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robertogreco : irony   26

Virgil Abloh - YouTube
"Young architects can change the world by not building buildings."

"Irony is a tool for modern creativity."

[via: https://twitter.com/bobbyjgeorge/status/1024691065843081218 ]
virgilabloh  via:bobbygeorge  unproduct  nonproduct  2017  creativity  opportunity  irony 
august 2018 by robertogreco
The Irony of the Overprotected Child | Family Studies
"There’s an irony in parents’ flawed perceptions, and their very real consequences: at the same time parents significantly limit the freedom and autonomy of their kids, they also want their kids to “think for themselves” and be independent. The same parents that won’t let their child out of their sight want her to be independent, make her own decisions, and think for herself. Parents value autonomy and independence, but they’re reluctant and frightened to give much of it.

It’s not that parents are unaware of this contradiction. They observe a “real culture for overprotecting kids,” as one mother put it, and many weren’t entirely comfortable with it, but most felt powerless to do anything about it.

Parents are bothered by the changing nature of childhood—they feel it was “better” to have more freedom and independence; they think their children are missing out on important formative experiences. But very few parents can even imagine giving their own children that freedom. Ironically, parents today both lament a world gone by and actively participate in the construction of a new world of constant monitoring and control."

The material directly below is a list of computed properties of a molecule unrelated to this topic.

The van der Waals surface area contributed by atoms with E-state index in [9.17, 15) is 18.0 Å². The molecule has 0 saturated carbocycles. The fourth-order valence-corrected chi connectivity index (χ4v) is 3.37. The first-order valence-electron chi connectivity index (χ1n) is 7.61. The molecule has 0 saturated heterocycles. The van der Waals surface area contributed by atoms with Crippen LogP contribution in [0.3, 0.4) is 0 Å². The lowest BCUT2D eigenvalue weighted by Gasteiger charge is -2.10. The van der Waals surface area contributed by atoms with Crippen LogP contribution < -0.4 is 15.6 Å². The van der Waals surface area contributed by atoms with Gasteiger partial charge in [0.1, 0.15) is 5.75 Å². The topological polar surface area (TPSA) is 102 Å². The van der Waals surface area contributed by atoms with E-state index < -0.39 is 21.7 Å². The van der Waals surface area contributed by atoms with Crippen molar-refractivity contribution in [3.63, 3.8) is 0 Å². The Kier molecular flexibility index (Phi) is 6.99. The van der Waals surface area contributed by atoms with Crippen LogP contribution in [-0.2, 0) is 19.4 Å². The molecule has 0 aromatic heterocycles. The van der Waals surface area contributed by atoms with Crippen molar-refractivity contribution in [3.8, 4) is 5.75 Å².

parenting  children  helicopterparents  2014  jeffreydill  autonomy  fear  safety  irony  helicopterparenting 
august 2014 by robertogreco
Young Minds in Critical Condition - NYTimes.com
"It happens every semester. A student triumphantly points out that Jean-Jacques Rousseau is undermining himself when he claims “the man who reflects is a depraved animal,” or that Ralph Waldo Emerson’s call for self-reliance is in effect a call for reliance on Emerson himself. Trying not to sound too weary, I ask the student to imagine that the authors had already considered these issues.

Instead of trying to find mistakes in the texts, I suggest we take the point of view that our authors created these apparent “contradictions” in order to get readers like us to ponder more interesting questions. How do we think about inequality and learning, for example, or how can we stand on our own feet while being open to inspiration from the world around us? Yes, there’s a certain satisfaction in being critical of our authors, but isn’t it more interesting to put ourselves in a frame of mind to find inspiration in them?